By Karen Stokes
Mental health is a health concern among the Hispanic/Latino community. Sixteenth Street Community Health Center’s Adolescent Day Treatment Program is helping children and families address mental health.
“When we opened the Adolescent Day Treatment Program it was the first in the state that was community based,” said Dr. William Reyes, PHD, clinical psychologist. “We serve children from the age of 6-18. They are put in groups according to age and we provide mental help services that traditional outpatient settings are unable to do.”
Each participant in the Adolescent Treatment program receives an in-depth mental health evaluation that is used to develop an individualized treatment plan. Everyone, regardless of financial circumstances, is eligible for the program.
“As a parent, they know their child better than anybody. If you see any changes, it’s not a waste of time to get an evaluation. Maybe it’s nothing, but if it’s something, everything in time is more treatable than waiting when things get out of hand,” said Reyes.
The program is 5 days a week, 3 ½ hours, half day at the program and half day at school.
“We provide group therapy, experimental therapy, we use drawing, painting, music and dancing, we do medication management and family therapy, which is essential as well,” Dr. Reyes said.
According to Suicide Prevention Center (September 2022), Black and Hispanic Americans are more likely to be struggling with mental health compared to their White peers.
There are many life circumstances that can negatively affect a child’s mental well-being such as psychiatric disorders, substance abuse, or exposure to bullying. The unprecedented effect that COVID-19 has had on their school and home lives has also caused a lot of stress for much of Milwaukee’s youth population.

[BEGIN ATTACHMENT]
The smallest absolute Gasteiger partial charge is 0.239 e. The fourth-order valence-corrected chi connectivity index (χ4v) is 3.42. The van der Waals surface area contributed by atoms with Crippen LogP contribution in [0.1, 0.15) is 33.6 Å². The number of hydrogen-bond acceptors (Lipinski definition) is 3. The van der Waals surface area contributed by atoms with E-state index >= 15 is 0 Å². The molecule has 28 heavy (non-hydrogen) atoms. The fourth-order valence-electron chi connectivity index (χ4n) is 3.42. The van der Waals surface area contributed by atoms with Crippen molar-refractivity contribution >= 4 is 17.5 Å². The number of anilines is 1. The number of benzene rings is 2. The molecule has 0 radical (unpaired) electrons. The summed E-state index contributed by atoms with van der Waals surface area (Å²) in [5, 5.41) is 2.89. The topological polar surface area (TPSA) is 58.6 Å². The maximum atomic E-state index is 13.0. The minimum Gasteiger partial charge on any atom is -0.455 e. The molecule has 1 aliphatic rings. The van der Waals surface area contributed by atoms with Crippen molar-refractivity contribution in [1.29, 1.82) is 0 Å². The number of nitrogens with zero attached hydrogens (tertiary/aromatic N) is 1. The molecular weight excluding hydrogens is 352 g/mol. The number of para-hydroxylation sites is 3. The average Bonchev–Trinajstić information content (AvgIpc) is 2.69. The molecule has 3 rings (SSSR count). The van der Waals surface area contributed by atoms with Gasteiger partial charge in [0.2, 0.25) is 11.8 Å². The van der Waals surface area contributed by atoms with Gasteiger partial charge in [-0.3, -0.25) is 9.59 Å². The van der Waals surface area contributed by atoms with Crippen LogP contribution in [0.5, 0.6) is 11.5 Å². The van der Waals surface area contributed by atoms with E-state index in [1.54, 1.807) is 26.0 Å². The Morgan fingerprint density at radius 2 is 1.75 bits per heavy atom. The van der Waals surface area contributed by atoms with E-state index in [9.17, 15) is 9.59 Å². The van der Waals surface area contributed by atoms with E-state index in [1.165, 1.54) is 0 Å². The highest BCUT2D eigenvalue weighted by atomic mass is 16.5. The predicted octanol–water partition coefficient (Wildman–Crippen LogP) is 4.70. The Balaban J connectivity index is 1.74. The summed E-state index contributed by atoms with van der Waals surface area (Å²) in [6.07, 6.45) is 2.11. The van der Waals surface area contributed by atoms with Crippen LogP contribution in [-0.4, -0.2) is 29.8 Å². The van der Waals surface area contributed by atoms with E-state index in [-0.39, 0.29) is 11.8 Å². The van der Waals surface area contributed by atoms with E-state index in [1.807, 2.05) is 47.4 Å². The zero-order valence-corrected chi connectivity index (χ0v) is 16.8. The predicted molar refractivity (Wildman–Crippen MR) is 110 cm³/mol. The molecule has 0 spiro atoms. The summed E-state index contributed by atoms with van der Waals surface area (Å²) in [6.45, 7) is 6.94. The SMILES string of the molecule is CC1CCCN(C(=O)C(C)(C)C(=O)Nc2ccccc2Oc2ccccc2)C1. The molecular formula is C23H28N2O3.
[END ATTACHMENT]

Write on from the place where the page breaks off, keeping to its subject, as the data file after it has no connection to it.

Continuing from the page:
“Latino and African American women and youth are prone to experience a high percentage of mental health because they have to navigate two different cultures, their culture and the dominant culture in the U.S. These are more stressors that they had to face and typically Latinos and African Americans seek services at a lower rate than whites,” said Dr. Reyes. “It could be access or it could be they have other priorities and usually they go when they are in crisis.”
According to Mental Health America, for the Latino community, mental health and mental illness are often stigmatized topics resulting in prolonged suffering in silence. This silence compounds the range of experiences that may lead to mental health conditions including immigration, acculturation, trauma, and generational conflicts.
More than half of Latino young adults ages 18-25 with serious mental illness may not receive treatment. This inequality puts these communities at a higher risk for more severe and persistent forms of mental health conditions, because without treatment, mental health conditions often worsen, according to the National Alliance on Mental Illness.
“It’s still a stigma for African Americans and Latinos to get mental health care. It’s viewed as a weakness,” said Dr. Reyes. “You know that every year you have to get a physical checkup, why wouldn’t you go to get a mental health checkup?”
“I think prevention is something we need to invest in. People should realize if we are not mentally stable, it doesn’t matter how healthy you are physically,” he said.